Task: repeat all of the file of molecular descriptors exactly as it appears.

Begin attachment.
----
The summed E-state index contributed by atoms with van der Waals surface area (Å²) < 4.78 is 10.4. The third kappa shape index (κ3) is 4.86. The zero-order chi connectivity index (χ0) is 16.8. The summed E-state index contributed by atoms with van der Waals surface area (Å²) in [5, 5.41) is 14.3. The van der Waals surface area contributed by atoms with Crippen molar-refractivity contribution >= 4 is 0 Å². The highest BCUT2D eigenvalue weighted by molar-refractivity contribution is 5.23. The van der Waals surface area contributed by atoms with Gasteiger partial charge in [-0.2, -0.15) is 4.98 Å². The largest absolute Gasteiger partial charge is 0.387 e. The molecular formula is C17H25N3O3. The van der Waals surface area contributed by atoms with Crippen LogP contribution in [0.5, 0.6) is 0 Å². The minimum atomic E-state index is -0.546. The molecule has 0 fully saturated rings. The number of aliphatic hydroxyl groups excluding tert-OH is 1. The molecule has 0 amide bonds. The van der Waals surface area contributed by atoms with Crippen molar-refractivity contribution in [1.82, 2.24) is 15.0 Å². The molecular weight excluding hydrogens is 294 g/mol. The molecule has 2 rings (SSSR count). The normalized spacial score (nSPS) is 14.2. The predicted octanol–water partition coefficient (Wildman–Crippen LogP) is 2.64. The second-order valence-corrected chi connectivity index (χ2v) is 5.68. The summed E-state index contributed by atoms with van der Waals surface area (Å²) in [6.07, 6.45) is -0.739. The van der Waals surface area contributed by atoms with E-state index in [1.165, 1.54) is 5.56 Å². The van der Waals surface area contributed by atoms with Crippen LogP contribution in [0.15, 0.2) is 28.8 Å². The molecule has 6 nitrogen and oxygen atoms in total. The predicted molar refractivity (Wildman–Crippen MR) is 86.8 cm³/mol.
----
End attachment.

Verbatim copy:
The summed E-state index contributed by atoms with van der Waals surface area (Å²) < 4.78 is 10.4. The third kappa shape index (κ3) is 4.86. The zero-order chi connectivity index (χ0) is 16.8. The summed E-state index contributed by atoms with van der Waals surface area (Å²) in [5, 5.41) is 14.3. The van der Waals surface area contributed by atoms with Crippen molar-refractivity contribution >= 4 is 0 Å². The highest BCUT2D eigenvalue weighted by molar-refractivity contribution is 5.23. The van der Waals surface area contributed by atoms with Gasteiger partial charge in [-0.2, -0.15) is 4.98 Å². The largest absolute Gasteiger partial charge is 0.387 e. The molecular formula is C17H25N3O3. The van der Waals surface area contributed by atoms with Crippen LogP contribution in [0.5, 0.6) is 0 Å². The minimum atomic E-state index is -0.546. The molecule has 0 fully saturated rings. The number of aliphatic hydroxyl groups excluding tert-OH is 1. The molecule has 0 amide bonds. The van der Waals surface area contributed by atoms with Crippen molar-refractivity contribution in [1.82, 2.24) is 15.0 Å². The molecular weight excluding hydrogens is 294 g/mol. The molecule has 2 rings (SSSR count). The normalized spacial score (nSPS) is 14.2. The predicted octanol–water partition coefficient (Wildman–Crippen LogP) is 2.64. The second-order valence-corrected chi connectivity index (χ2v) is 5.68. The summed E-state index contributed by atoms with van der Waals surface area (Å²) in [6.07, 6.45) is -0.739. The van der Waals surface area contributed by atoms with E-state index in [1.165, 1.54) is 5.56 Å². The van der Waals surface area contributed by atoms with Crippen LogP contribution in [0.15, 0.2) is 28.8 Å². The molecule has 6 nitrogen and oxygen atoms in total. The predicted molar refractivity (Wildman–Crippen MR) is 86.8 cm³/mol.